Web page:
One thing I love that a lot of poets do on the open mic is declare that they’re performing new shit. If life is a stage, then I would’ve said it every day last year.
Something that I’m coming to terms with – almost a year later, is how significant the transitions I’ve gone through have been. I think it’s because I’ve looked at them in isolation instead of as a stream events that have been connected and flow into each other.
This past year included a lot of rediscoveries, questioning, saying yes and sometimes wishing I had said no. Saying no and thinking damn, why didn’t I say yes? And then the middle – saying yes and no and meaning them wholeheartedly.
That’s actually how I met my boyfriend – I said yes to a spontaneous date after battling with myself about the Sunday chores I could be doing. I have never been happier that I said yes.
I joke about the ride all the time. I know you know which ride I’m talking about. The roller coaster that you want to get off sometimes. The one that we wish we knew more about as kids. The one that looked like a blast until we hit that first drop.
But honestly, I wouldn’t know where to go if I got off the ride and was in the middle of the park.
Like I’ve alluded to in my poetry, I’d probably find a funnel cake and stand there for a bit.
The pause is important, the time to think about what you want before deciding do you get back on the ride or do something else helps you make a decision that you can be confident in.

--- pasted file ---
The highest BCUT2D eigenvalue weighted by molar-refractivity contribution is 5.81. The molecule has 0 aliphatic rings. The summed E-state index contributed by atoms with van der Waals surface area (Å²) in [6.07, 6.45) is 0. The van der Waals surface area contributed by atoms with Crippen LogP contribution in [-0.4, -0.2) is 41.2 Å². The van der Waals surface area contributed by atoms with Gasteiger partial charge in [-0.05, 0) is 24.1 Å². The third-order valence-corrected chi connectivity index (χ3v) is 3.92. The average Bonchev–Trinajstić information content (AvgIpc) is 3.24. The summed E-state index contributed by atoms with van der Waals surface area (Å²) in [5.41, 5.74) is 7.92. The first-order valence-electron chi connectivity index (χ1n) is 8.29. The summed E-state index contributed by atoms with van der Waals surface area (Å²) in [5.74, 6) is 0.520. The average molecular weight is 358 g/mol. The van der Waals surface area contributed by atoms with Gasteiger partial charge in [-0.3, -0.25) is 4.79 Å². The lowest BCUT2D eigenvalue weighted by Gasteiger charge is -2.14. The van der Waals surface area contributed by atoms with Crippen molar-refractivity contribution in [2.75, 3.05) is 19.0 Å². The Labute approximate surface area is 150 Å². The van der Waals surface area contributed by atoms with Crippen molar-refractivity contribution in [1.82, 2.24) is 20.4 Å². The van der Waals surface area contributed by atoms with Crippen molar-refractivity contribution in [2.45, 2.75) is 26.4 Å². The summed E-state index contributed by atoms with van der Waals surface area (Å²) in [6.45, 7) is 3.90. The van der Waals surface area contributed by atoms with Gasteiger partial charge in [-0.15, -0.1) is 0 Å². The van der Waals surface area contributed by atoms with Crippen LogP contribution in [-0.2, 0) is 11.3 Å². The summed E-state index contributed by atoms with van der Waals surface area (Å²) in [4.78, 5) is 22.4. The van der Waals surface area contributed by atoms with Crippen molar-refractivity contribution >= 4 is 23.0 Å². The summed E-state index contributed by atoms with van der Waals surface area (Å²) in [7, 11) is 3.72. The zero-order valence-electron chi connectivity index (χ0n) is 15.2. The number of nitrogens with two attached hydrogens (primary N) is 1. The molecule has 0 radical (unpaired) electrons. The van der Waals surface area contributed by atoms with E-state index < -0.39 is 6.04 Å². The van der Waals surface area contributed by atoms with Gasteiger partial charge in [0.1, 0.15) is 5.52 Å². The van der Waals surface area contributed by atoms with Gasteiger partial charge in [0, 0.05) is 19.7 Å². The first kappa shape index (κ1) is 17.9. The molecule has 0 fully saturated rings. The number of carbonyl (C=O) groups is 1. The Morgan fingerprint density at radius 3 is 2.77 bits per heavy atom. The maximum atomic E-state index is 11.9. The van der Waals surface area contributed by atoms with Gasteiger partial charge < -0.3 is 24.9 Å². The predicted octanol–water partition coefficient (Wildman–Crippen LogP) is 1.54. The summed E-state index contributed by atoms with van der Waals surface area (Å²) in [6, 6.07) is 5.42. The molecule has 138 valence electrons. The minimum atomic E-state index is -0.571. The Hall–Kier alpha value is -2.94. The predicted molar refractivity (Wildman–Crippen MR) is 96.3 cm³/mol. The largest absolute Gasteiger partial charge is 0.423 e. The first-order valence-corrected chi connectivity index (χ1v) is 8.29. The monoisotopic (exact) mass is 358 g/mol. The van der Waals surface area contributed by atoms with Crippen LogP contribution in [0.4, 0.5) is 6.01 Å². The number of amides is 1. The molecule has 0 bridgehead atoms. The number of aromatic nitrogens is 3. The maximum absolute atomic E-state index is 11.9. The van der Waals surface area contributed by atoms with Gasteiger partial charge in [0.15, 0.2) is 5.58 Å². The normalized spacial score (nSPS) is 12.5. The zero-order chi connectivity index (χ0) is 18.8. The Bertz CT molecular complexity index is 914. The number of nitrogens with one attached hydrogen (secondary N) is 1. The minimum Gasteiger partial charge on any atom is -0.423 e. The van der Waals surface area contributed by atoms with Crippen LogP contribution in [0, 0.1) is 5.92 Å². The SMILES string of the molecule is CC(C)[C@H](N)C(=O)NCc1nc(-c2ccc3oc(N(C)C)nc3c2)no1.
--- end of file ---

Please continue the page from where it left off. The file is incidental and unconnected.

I’m trying to think about the ride differently. It’s not that I don’t want to be on an adventure or a roller coaster, but I want to make sure that I’m on the right one for me. And that’s not always easy to decide and that’s what this post is.
I started with a new therapist last week after being with my last one for five and half years and I’m feeling really excited. She’s the first female therapist I’ve had in almost a decade – I haven’t had positive experiences with female therapists but living in the south and trying to find a male therapist that is receptive to open and blunt dialogue [with female clients] has unsurprisingly been hard.
She gave me homework – I like homework, and after chewing on it for a couple of days I sat down and wrote my first long poem in months. She didn’t tell me to, she actually asked me to write a list and that became a poem.
I’m not back at the beginning, but I find myself in a place that feels really reminiscent of the beginning of my health journey. Some trial and error, dabbling with old tools, and curiosity. Just like I’ve always thought of with my coaching philosophy looking at health through a different lens – I’m thinking about what I want out of life in a new way.
And I’m chasing after it full speed, not stopping.
With this therapist, I told her I wanted to focus on continuing to transition to life in South Carolina, life on my own, life with a new boyfriend and creating space where him and I both matter and can be heard. We both come from long-term relationships and when you’re dating someone new, it’s not hard to bring in old baggage that really doesn’t belong – that should’ve been donated before.